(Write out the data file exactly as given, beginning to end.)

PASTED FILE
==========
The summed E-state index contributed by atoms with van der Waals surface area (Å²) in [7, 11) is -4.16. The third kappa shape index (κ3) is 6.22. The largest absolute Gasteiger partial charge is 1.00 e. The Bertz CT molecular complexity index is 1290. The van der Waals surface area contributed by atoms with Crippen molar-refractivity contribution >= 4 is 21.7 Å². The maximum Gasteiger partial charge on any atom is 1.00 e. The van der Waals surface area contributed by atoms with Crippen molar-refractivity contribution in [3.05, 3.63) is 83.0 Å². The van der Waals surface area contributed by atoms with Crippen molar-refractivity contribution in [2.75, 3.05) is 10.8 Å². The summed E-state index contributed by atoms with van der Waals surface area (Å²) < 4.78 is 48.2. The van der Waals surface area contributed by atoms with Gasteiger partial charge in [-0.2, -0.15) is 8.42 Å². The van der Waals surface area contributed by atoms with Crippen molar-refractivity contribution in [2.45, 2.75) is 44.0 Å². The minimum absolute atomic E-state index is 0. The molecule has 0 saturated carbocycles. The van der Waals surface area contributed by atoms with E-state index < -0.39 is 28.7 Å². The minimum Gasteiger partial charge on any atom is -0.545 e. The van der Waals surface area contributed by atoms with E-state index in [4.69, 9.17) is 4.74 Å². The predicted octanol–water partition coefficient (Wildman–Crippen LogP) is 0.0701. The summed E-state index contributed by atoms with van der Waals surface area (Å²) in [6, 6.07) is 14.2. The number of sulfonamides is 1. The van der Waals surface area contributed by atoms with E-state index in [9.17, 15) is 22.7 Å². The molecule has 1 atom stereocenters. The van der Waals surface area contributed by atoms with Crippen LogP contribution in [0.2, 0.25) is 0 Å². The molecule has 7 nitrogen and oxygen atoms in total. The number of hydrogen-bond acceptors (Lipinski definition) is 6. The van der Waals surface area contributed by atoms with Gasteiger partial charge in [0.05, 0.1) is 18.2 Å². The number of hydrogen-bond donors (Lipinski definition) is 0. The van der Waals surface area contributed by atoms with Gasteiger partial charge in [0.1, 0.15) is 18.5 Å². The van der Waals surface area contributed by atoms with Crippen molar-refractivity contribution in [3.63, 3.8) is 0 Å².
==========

The summed E-state index contributed by atoms with van der Waals surface area (Å²) in [7, 11) is -4.16. The third kappa shape index (κ3) is 6.22. The largest absolute Gasteiger partial charge is 1.00 e. The Bertz CT molecular complexity index is 1290. The van der Waals surface area contributed by atoms with Crippen molar-refractivity contribution >= 4 is 21.7 Å². The maximum Gasteiger partial charge on any atom is 1.00 e. The van der Waals surface area contributed by atoms with Crippen molar-refractivity contribution in [3.05, 3.63) is 83.0 Å². The van der Waals surface area contributed by atoms with Crippen molar-refractivity contribution in [2.75, 3.05) is 10.8 Å². The summed E-state index contributed by atoms with van der Waals surface area (Å²) < 4.78 is 48.2. The van der Waals surface area contributed by atoms with Gasteiger partial charge in [-0.2, -0.15) is 8.42 Å². The van der Waals surface area contributed by atoms with Crippen molar-refractivity contribution in [2.45, 2.75) is 44.0 Å². The minimum absolute atomic E-state index is 0. The molecule has 0 saturated carbocycles. The van der Waals surface area contributed by atoms with E-state index < -0.39 is 28.7 Å². The minimum Gasteiger partial charge on any atom is -0.545 e. The van der Waals surface area contributed by atoms with E-state index in [4.69, 9.17) is 4.74 Å². The predicted octanol–water partition coefficient (Wildman–Crippen LogP) is 0.0701. The summed E-state index contributed by atoms with van der Waals surface area (Å²) in [6, 6.07) is 14.2. The number of sulfonamides is 1. The van der Waals surface area contributed by atoms with E-state index in [9.17, 15) is 22.7 Å². The molecule has 1 atom stereocenters. The van der Waals surface area contributed by atoms with Crippen LogP contribution in [0.2, 0.25) is 0 Å². The molecule has 7 nitrogen and oxygen atoms in total. The number of hydrogen-bond acceptors (Lipinski definition) is 6. The van der Waals surface area contributed by atoms with Gasteiger partial charge in [0.05, 0.1) is 18.2 Å². The number of hydrogen-bond donors (Lipinski definition) is 0. The van der Waals surface area contributed by atoms with Gasteiger partial charge in [0.1, 0.15) is 18.5 Å². The van der Waals surface area contributed by atoms with Crippen molar-refractivity contribution in [3.63, 3.8) is 0 Å².